Sunday, March 16, 2014

Tottenham 0 -Arsenal 1

After falling out of the Champion's League in midweek, Arsenal faced an always testy derby match at North-London rivals Tottenham Hotspur. This match is always a big one on the schedule, but it's importance this time around was underscored by Arsenal's need to keep pace with Liverpool and take advantage of Chelsea's stumble at Hull City. A victory would keep the Gunners even on points with Liverpool, just four points behind the League-leaders. A loss would pull Tottenham to within three points of Arsenal, creating an undesirable battle for the fourth and final Champion's League spot for next season.

Arsenal's rash of midfield injuries, with Ozil, Ramsey, and Wilshire all sidelined, made the challenge even greater for the Gunners. Despite those injuries, Arsenal could boast a midfield line-up at least the equal of Tottenham's, including the in-form Alex Oxlade-Chamberlain, Santi Cazorla and Thomas Rosicky, and Lukas Podolski, along with Mikel Arteta in a more defensive role. Wenger's seemingly prescient January signing of Kim Kallstrom provided further depth on the bench along with the impressive German youngster Serge Gnabry. If Arsenal could afford some injuries in midfield this year, that is definitely not the case in the defense. Fortunately, Kieran Gibbs passed a fitness test and was available to start, ensuring that Arsenal would have a complete set of regular starters at the back.

Arsenal got off to a dream start, thanks to a rocket of a strike by Thomas Rosicky in the second minute. Rosicky received a lay-off from Oxlade-Chamberlain near the top right corner of the penalty box and blasted the ball across the goal keeper and into to the far corner of the net. After that, Tottenham upped their intensity, and Arsenal seemed content to allow Spurs more of the possession, playing with 10 men on their own side of the field, looking for counter-attacking possibilities. It almost worked a treat in the 15th minute, when Oxlade-Chamberlain broke in alone on goal from the halfway line, but made a hash of his attempt to chip it passed the goalkeeper. Gunners should have been up 2-0, and their fans were left wondering whether that miss would prove significant.

Throughout the balance of the first half, the Spurs attacked hard, but always looked fragile on defense. They created a few good chances for themselves, but gave up as many at the other end. Still, Arsenal led by only one goal as the half came to a close, and Tottenham were getting the ball in and around the Arsenal penalty area far too easily and often.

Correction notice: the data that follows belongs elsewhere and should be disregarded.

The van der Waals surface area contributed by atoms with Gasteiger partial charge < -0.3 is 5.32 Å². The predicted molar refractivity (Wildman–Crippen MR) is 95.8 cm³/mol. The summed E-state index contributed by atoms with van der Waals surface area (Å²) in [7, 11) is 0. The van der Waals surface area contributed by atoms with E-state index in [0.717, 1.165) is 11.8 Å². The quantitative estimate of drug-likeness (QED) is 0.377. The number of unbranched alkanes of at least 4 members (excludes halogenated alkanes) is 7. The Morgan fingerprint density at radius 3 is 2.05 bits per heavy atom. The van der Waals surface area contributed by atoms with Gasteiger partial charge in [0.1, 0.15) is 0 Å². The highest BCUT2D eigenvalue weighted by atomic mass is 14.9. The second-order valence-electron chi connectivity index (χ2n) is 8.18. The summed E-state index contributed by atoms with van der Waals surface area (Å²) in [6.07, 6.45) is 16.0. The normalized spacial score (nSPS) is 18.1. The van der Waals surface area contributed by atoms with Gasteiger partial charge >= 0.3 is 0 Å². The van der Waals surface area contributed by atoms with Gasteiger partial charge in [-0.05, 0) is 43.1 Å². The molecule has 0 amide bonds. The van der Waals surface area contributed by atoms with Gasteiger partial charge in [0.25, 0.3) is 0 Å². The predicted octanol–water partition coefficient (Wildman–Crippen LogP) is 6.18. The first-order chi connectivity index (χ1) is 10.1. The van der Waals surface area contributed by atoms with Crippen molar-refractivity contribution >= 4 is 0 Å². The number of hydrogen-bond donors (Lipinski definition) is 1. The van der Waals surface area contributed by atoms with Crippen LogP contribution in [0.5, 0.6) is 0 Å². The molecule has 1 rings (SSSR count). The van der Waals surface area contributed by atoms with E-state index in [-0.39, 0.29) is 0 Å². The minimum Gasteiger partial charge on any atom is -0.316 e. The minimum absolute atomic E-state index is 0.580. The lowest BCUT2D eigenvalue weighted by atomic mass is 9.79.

At the start of the second half, it seemed that Arsenal goalie Wojciech Szczesny was trying single-handedly to put Tottenham back in the match. On two occasions within a minute, Szczesny flailed at balls into his area, and had to be bailed-out by goal-saving blocks by his defenders. Tottenham really should have scored, but definitely were growing in confidence that they would score eventually - especially if Szczesny did not get his head into the match. As the announcers said, "they're getting closre and closer."

For a long while, nearly all the traffic was in one direction - toward the Arsenal goal. But virtually everytime a Tottenham player launched a pass into Arsenal's penalty area looking for Adebayor, it seemed the big German defender Per Mertesacker was positioned perfectly to head the ball back out of the area. Throughout the second half, Mertesacker seemed the most poised and commanding player on Arsenal's side. The big man was a giant. I lost count of how many times he headed the ball today - it must have been well into double-figures. So effective was Mertesacker inside the Arsenal penalty area that Adebayor started coming out of the box to receive the ball in a position to instead run at Mertesacker.

As the half wore on, Arsene Wenger sensed that his team were defending more desperately, and inserted Mathieu Flamini into the match in place of the goal-scorer Thomas Rosicky to add a bit more backbone. Ten minutes after that, Wenger brought in another defender Nacho Monreal to replace attacking midfielder Lukas Podolski. Without question, Wenger had decided he was going to try to win the game 1-0. But it was almost 2-0 right after that, as Mertesacker nearly scored off of a set piece. It was against the run of play, but if not for an excellent save by Hugo Lloris, Arsenal would have killed off the match. Ten minutes more went by, and Wenger inserted yet another defender, Thomas Vermaelen. So, Arsenal finished the match with a very unusual back five, supported by two defensive midfielders. Despite that, Adebayor still forced a good save out of Szczesny in the final minutes of regular time.

When the four minutes of stoppage time were finally at the end, it was 1-nil to the Arsenal. It was not a particularly comfortable or stylish win for the Gunners; but it rarely is in a derby match against Spurs. The only thing that mattered was that Arsenal collected all three points on offer and effectively rejoined the race for the Premier League title.

Man of the match:

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